...and some as recent as three years ago.
Fire and earth have been lifelong attractions for me. As a child I discovered searching out mud puddles after a warm summer rain in bare feet - it was wonderful. Later in life when I had the satisfaction of getting my hands into the fragrant clay it was reminiscent of the earthy mud between my toes; I can’t think my mother was too pleased.
The following year, with his PhD in hand, Doug accepted a research position with Westinghouse Canada. So off to Ontario we came and we stayed – this area has since been our home and it has been a wonderful place to raise our growing family. Peter and Richard joined our active household and then our daughter Kathryn. I pursued nurturing my family, supporting my husband and volunteering. Part of my volunteering was as a long term member of the McMaster Women’s Club, and even at one stage its President. During this time I began classes at the Dundas Valley School of Art and was soon hooked on clay. The clay’s magic did it’s work and here I am today a reminiscing Potter.
Perfecting centering and throwing clay on the wheel was very satisfying. Anne Sneath at DVSA was my primary mentor and teacher, although I have done many workshops with Bodil Pearson, Bruce Cochrane, Wayne Cardonelli and others. My style is simple, focusing mainly on shape with minimal decoration, bordering on the Japanese simple elegance. I worked in red and white stoneware as well as porcelain with preference to white, oyster, grey and blue.
Shortly after Textures opened her doors I was accepted as a collective member. Co-op’s are dear to my heart and part of my heritage. I soon became a core member and found learning and teaching in the group very satisfying. One of my favorite spots has been behind the counter, curious to achieve customer satisfaction and support the other members by selling their work.
One of my involvements in P.R. for Textures was to be spokesperson in interviews on video or television.
Several years ago , I was nominated for Best Customer Service for my work at Textures in the 2011 Tourism Hamilton Awards.
Hamilton Potter’s Guild also awarded me a scholarship to develop a progression or series of pots which continued to inspire my later work. The white casserole and footed bowl on display was part of that series.
I had many commissions of dinner sets, large decorative pieces, and many communion sets for various churches.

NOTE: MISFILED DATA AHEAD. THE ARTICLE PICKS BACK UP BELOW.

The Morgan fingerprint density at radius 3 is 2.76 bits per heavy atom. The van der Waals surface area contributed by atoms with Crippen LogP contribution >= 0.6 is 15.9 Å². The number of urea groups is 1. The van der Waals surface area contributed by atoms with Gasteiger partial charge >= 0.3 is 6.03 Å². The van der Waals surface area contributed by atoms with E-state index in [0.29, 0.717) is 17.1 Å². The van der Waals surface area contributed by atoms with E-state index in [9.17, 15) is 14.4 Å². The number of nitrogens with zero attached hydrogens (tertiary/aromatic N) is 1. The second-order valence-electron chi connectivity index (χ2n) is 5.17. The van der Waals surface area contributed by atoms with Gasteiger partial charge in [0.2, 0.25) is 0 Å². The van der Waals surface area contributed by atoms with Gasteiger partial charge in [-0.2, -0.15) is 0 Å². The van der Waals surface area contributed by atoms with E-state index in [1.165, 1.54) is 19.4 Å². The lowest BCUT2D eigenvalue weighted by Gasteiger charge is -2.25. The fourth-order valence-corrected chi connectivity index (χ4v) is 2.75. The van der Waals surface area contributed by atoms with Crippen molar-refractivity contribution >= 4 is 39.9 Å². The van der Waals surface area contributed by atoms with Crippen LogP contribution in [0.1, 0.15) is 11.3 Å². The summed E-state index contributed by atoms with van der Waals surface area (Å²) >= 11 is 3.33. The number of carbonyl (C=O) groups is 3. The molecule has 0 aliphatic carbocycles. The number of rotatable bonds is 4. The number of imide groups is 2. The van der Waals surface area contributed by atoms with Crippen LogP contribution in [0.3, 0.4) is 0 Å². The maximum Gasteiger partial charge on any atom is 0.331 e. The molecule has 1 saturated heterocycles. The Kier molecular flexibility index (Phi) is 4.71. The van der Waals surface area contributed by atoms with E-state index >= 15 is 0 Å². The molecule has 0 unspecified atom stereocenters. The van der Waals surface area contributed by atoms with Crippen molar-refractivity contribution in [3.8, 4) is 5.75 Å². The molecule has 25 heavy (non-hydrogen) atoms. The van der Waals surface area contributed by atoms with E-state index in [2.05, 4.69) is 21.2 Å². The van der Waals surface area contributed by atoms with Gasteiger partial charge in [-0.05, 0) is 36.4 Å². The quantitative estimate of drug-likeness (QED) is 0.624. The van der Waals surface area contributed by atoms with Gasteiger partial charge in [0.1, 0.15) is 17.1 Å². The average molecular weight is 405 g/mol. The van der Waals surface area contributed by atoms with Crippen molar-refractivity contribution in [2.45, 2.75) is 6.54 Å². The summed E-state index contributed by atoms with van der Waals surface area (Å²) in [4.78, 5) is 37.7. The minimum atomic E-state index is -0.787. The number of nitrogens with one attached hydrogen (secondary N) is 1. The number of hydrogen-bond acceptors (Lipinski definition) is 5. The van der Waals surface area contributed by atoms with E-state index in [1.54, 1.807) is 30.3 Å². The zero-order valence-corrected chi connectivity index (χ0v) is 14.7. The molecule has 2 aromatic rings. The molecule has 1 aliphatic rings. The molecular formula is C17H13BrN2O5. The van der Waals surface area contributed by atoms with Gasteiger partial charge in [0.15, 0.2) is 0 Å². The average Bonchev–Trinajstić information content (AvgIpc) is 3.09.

I still participate in jurying potters work who apply to Textures. My husband and I have travelled extensively over the years and I am fascinated by the ancient and varied pottery wherever we travel.
While in Japan I was privileged to have a demonstration by a “National Treasurer”. He was an elderly man and so very highly respected. I challenged him to a long necked bottle and of course no problem. I seem to have inherent Japanese leanings but this trip was no doubt influential too.
When asked how long it takes to make a bowl it is difficult to answer because basically I would keep working on it until I was satisfied. Being satisfied is iffy too because I was always trying to improve the clay body, the glaze or both. Many steps follow, like trimming, bisque firing, glazing and the final firing.
I also found that the process of creating something new and desirable helped me to understand more of life. I was approached by a nun at a course at Mohawk to make a video of forming and firing a vessel for an order to use to attract nuns and priests. This was symbolic of shaping a life with guidance and purification.
Another example; when throwing on the wheel, sometimes the clay has a mind of its own and one criterion I found was that respecting the clay is critical to working with it and so with all relationships. Before clay I learned to be aware and nurture others. The 40-year journey with clay helped me to be aware of self as part of creation.
I am so grateful for a life that has included such a variety of interests and challenges and for the years of support from my husband, family and friends.
This all contributed to enrich my 40-year journey with clay.